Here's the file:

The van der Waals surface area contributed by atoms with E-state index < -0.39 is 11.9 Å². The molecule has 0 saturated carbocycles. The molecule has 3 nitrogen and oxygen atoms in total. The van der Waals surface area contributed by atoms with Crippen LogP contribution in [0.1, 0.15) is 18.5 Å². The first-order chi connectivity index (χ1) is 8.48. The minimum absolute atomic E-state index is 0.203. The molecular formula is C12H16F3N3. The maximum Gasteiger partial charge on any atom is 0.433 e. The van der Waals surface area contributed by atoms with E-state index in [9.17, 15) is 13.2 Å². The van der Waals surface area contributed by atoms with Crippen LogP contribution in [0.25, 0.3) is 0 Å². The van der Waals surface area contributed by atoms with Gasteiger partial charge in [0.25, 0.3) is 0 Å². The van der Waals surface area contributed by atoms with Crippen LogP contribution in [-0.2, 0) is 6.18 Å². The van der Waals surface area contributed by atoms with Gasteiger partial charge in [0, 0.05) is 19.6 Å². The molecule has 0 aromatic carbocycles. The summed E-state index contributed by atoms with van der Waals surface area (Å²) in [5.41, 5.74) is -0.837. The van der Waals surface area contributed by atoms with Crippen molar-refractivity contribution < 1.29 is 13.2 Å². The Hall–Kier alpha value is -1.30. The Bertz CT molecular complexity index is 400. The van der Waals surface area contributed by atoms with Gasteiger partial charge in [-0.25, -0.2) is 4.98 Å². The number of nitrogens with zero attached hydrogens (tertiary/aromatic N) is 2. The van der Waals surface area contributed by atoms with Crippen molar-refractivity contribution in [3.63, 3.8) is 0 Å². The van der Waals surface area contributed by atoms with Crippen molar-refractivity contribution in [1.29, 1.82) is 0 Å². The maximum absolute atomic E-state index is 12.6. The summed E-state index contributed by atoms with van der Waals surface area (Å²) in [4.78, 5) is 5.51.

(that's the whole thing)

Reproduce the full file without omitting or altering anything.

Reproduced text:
The van der Waals surface area contributed by atoms with E-state index < -0.39 is 11.9 Å². The molecule has 0 saturated carbocycles. The molecule has 3 nitrogen and oxygen atoms in total. The van der Waals surface area contributed by atoms with Crippen LogP contribution in [0.1, 0.15) is 18.5 Å². The first-order chi connectivity index (χ1) is 8.48. The minimum absolute atomic E-state index is 0.203. The molecular formula is C12H16F3N3. The maximum Gasteiger partial charge on any atom is 0.433 e. The van der Waals surface area contributed by atoms with E-state index in [9.17, 15) is 13.2 Å². The van der Waals surface area contributed by atoms with Crippen LogP contribution in [0.25, 0.3) is 0 Å². The van der Waals surface area contributed by atoms with Gasteiger partial charge in [0.25, 0.3) is 0 Å². The van der Waals surface area contributed by atoms with Crippen LogP contribution in [-0.2, 0) is 6.18 Å². The van der Waals surface area contributed by atoms with Gasteiger partial charge in [0, 0.05) is 19.6 Å². The molecule has 0 aromatic carbocycles. The summed E-state index contributed by atoms with van der Waals surface area (Å²) in [5.41, 5.74) is -0.837. The van der Waals surface area contributed by atoms with Crippen molar-refractivity contribution < 1.29 is 13.2 Å². The Hall–Kier alpha value is -1.30. The Bertz CT molecular complexity index is 400. The van der Waals surface area contributed by atoms with Gasteiger partial charge in [-0.25, -0.2) is 4.98 Å². The number of nitrogens with zero attached hydrogens (tertiary/aromatic N) is 2. The van der Waals surface area contributed by atoms with Crippen molar-refractivity contribution in [3.63, 3.8) is 0 Å². The van der Waals surface area contributed by atoms with Crippen molar-refractivity contribution in [1.29, 1.82) is 0 Å². The maximum absolute atomic E-state index is 12.6. The summed E-state index contributed by atoms with van der Waals surface area (Å²) in [4.78, 5) is 5.51.